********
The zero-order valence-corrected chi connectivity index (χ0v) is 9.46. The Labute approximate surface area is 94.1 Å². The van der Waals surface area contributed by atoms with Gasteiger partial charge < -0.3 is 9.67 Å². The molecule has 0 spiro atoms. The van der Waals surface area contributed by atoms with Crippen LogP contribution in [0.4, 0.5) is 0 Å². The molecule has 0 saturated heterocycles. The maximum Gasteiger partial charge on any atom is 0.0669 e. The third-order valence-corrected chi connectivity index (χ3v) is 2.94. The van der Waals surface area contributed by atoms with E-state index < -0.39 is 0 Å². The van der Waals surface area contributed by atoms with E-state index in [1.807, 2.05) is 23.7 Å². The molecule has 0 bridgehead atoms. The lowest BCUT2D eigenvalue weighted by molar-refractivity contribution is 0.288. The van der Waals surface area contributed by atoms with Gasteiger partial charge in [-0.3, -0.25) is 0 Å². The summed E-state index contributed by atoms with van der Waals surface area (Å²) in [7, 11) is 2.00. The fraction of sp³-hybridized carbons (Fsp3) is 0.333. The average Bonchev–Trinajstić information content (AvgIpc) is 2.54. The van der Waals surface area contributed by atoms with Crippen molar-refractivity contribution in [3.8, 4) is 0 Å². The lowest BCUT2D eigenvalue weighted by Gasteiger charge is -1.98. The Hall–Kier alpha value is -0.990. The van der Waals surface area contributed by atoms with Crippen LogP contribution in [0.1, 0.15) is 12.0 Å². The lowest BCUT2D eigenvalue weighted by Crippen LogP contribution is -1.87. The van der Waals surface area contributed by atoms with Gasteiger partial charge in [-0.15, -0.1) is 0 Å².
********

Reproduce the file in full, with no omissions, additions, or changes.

The zero-order valence-corrected chi connectivity index (χ0v) is 9.46. The Labute approximate surface area is 94.1 Å². The van der Waals surface area contributed by atoms with Gasteiger partial charge < -0.3 is 9.67 Å². The molecule has 0 spiro atoms. The van der Waals surface area contributed by atoms with Crippen LogP contribution in [0.4, 0.5) is 0 Å². The molecule has 0 saturated heterocycles. The maximum Gasteiger partial charge on any atom is 0.0669 e. The third-order valence-corrected chi connectivity index (χ3v) is 2.94. The van der Waals surface area contributed by atoms with E-state index < -0.39 is 0 Å². The van der Waals surface area contributed by atoms with E-state index in [1.807, 2.05) is 23.7 Å². The molecule has 0 bridgehead atoms. The lowest BCUT2D eigenvalue weighted by molar-refractivity contribution is 0.288. The van der Waals surface area contributed by atoms with Gasteiger partial charge in [-0.3, -0.25) is 0 Å². The summed E-state index contributed by atoms with van der Waals surface area (Å²) in [7, 11) is 2.00. The fraction of sp³-hybridized carbons (Fsp3) is 0.333. The average Bonchev–Trinajstić information content (AvgIpc) is 2.54. The van der Waals surface area contributed by atoms with Crippen molar-refractivity contribution in [3.8, 4) is 0 Å². The lowest BCUT2D eigenvalue weighted by Gasteiger charge is -1.98. The Hall–Kier alpha value is -0.990. The van der Waals surface area contributed by atoms with Crippen LogP contribution in [0.1, 0.15) is 12.0 Å². The lowest BCUT2D eigenvalue weighted by Crippen LogP contribution is -1.87. The van der Waals surface area contributed by atoms with Gasteiger partial charge in [-0.15, -0.1) is 0 Å².